“Archer Investigations. How may I direct your call?” She nods a few times then places her hand over the receiver mouthing, “work.” She hands the phone to him then assumes repose against the desk.
“I see…when did this happen? Got’cha. Yup, can do. Cash only. I’ll take a look.” He writes something on the back of an opened envelope, hangs up and wags his head. “Jag-off.” He sits in a swivel chair behind the age stained wooden desk, bends to open the bottom drawer fumbling in its depths for a moment. He switches on the desk lamp. It’s twilight.
“Yeah. You tell um…” Whispering dreamy, distracted, her voice; youthful smoke and old whiskey. Crystalline eyes dart to the man reflecting their strange, and for the time being, satisfying office romance, “Jag-off.” She giggles.
Reaching inside the drawer he withdraws a Smith and Wesson .38. He clicks it open, spins the cylinder; it’s loaded. He places the gun on the desktop; blued steel, wooden grips, short barrel, six shots, good for tight work. If you can’t get it done in six shots you need more than a handgun, you need medical assistance.
“Sorry, but that thing creeps me out.” She says pushing away from the desk.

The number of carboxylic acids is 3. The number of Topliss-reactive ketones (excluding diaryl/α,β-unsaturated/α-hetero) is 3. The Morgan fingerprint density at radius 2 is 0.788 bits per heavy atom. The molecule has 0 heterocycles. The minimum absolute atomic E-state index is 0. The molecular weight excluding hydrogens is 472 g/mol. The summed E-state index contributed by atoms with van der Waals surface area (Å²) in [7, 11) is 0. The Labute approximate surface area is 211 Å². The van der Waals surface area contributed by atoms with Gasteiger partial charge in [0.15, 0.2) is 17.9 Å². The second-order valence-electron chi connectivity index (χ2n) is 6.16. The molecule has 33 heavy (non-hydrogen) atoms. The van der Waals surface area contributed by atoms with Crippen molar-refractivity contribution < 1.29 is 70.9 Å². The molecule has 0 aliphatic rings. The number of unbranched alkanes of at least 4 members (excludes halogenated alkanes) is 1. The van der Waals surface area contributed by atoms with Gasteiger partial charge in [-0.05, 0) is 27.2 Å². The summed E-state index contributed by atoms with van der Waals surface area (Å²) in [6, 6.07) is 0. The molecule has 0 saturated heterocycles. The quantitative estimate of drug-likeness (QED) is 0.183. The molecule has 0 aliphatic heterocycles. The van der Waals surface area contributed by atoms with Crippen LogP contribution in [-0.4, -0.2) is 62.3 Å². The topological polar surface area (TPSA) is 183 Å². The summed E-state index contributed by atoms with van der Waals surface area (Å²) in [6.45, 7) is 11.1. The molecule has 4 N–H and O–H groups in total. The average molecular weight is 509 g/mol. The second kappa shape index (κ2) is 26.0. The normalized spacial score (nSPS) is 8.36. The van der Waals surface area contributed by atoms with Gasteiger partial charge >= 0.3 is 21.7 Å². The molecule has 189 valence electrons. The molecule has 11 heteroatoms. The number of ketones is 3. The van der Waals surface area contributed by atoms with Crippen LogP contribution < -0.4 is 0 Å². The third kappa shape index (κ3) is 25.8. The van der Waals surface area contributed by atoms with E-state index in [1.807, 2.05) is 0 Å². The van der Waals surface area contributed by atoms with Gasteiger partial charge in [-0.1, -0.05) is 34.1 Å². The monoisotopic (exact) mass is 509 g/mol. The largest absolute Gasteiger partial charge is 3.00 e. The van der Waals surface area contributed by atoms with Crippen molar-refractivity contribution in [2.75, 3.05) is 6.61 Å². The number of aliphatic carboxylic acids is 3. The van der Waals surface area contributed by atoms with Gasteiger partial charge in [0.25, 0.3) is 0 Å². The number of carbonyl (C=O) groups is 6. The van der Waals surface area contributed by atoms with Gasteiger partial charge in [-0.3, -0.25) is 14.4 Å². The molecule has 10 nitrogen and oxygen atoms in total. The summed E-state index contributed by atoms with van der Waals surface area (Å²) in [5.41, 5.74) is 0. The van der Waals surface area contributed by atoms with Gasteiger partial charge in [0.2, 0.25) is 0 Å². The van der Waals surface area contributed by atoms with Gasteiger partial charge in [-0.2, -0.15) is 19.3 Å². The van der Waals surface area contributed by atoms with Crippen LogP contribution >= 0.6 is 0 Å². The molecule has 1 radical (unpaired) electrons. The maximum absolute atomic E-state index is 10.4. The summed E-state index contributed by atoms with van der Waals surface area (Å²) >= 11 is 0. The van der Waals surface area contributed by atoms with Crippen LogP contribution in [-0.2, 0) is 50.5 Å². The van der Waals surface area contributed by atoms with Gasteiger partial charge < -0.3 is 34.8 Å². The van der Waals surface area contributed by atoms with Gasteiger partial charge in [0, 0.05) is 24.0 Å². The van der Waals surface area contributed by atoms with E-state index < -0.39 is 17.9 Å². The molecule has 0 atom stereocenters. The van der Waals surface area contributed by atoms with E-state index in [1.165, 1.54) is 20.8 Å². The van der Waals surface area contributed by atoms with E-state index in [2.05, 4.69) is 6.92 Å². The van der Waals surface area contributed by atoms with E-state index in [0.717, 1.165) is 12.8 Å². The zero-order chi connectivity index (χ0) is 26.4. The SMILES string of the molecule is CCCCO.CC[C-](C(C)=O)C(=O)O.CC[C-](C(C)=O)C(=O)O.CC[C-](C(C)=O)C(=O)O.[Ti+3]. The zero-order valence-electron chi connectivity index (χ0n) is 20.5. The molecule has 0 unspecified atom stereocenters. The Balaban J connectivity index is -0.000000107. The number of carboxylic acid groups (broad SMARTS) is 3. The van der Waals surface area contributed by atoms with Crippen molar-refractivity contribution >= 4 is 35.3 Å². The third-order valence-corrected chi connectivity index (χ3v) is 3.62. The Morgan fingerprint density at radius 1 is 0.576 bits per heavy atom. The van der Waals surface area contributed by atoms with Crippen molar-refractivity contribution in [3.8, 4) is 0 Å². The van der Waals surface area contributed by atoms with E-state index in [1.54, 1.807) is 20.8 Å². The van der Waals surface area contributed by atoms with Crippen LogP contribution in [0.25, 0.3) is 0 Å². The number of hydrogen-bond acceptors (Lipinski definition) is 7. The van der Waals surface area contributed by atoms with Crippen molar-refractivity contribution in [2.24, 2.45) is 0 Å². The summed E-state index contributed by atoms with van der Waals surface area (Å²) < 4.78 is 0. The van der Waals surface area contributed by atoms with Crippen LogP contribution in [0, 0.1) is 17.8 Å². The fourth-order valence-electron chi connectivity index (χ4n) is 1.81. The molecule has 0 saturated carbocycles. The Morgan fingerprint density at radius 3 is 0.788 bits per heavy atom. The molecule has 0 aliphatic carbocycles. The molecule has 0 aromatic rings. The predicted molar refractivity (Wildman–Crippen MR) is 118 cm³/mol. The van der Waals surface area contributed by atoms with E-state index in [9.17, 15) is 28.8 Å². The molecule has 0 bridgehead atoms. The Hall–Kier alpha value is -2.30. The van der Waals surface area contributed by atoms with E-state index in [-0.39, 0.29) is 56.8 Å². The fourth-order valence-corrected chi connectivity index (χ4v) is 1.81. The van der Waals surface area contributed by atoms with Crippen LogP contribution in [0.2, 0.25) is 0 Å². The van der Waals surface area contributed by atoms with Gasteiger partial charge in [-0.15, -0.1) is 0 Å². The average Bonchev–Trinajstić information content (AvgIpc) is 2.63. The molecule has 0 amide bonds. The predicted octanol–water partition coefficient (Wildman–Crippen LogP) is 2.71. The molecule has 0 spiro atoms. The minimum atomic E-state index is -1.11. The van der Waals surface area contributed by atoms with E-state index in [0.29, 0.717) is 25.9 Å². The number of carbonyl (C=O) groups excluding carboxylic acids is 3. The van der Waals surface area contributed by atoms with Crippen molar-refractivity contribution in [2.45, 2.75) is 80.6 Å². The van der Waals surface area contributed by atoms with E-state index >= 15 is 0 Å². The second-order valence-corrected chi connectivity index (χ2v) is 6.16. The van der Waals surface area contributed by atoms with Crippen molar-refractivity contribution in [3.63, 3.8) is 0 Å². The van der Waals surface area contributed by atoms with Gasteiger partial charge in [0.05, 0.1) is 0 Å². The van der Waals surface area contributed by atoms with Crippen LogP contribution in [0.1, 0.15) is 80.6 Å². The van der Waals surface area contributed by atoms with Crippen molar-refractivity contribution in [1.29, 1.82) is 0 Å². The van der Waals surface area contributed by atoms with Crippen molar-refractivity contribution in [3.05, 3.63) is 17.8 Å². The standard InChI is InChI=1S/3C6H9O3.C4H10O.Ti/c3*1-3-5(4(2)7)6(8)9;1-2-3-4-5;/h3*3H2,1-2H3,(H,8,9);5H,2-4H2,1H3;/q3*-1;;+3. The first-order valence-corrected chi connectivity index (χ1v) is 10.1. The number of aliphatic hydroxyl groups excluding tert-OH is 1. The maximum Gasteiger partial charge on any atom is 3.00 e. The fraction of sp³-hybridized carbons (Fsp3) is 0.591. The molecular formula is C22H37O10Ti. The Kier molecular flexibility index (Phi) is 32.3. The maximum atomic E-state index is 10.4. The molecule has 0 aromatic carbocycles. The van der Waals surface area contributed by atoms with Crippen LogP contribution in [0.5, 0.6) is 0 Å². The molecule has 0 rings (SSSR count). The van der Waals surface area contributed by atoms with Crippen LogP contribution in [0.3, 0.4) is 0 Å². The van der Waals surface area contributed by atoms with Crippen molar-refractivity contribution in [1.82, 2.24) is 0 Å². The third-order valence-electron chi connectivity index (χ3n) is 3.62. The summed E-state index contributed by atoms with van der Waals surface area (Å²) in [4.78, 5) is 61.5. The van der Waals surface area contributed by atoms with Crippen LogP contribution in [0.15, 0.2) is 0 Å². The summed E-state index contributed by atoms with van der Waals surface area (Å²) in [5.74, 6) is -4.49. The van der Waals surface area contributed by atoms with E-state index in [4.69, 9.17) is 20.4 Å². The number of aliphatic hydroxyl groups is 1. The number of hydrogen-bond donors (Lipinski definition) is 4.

“Listen Doll, I’d rather be caught with it than caught without it.”
“Men.” She says dismissive in the way of a loving aunt or a temporary girlfriend. “Get us some work?”
He cocks an eye. “Possible. Missing persons… Dude lost all his friends on facebook.”
“That’s funny,” she says.
“No, serious. Wants me to find his one-thousand-something “friends.” No one has a thousand friends.”
She smiles. “You have me.”
“That’s all I need Effie.”
He returns the pistol to the drawer covering it with the wine stained map of Vietnam. “Missing persons…” He unearths a tattered MUNI map of San Francisco. The small office is overcrowded. The desk a wrecking yard; partially digested mail, a souped up Mac G4, the phone, working ashtrays and two rocks glasses, a lipstick smudge on one. Effie reclines in one of the two leather upholstered chairs that front the desk. Sagging bookcases flank the walls. He scans the room for an open space, shrugs, then flutters the map to the floor following it down resting on his hands and knees.
“What are you looking for?” she says.
“Something’s missing. Missing things.” He turns the desk lamp.
She reaches for her smartphone, “Here, let me find it.”
“Effie, that box doesn’t know everything. Lookie here doll.” She kneels beside him on the Persian carpet. Using a pencil, he points to the lower left hand corner of the map, “MUNI basic fare; fifty cents.”
“That for real?” Her voice rises a notch.
“You bet’cha Doll. Haf’a buck.”
“Sorta, but the ‘X’ is gone.”
She brightens. “Probably faded.”
“Faded sure, but things are missing.” He directs the pencil point to the Tenderloin. “Frenchy’s has disappeared.”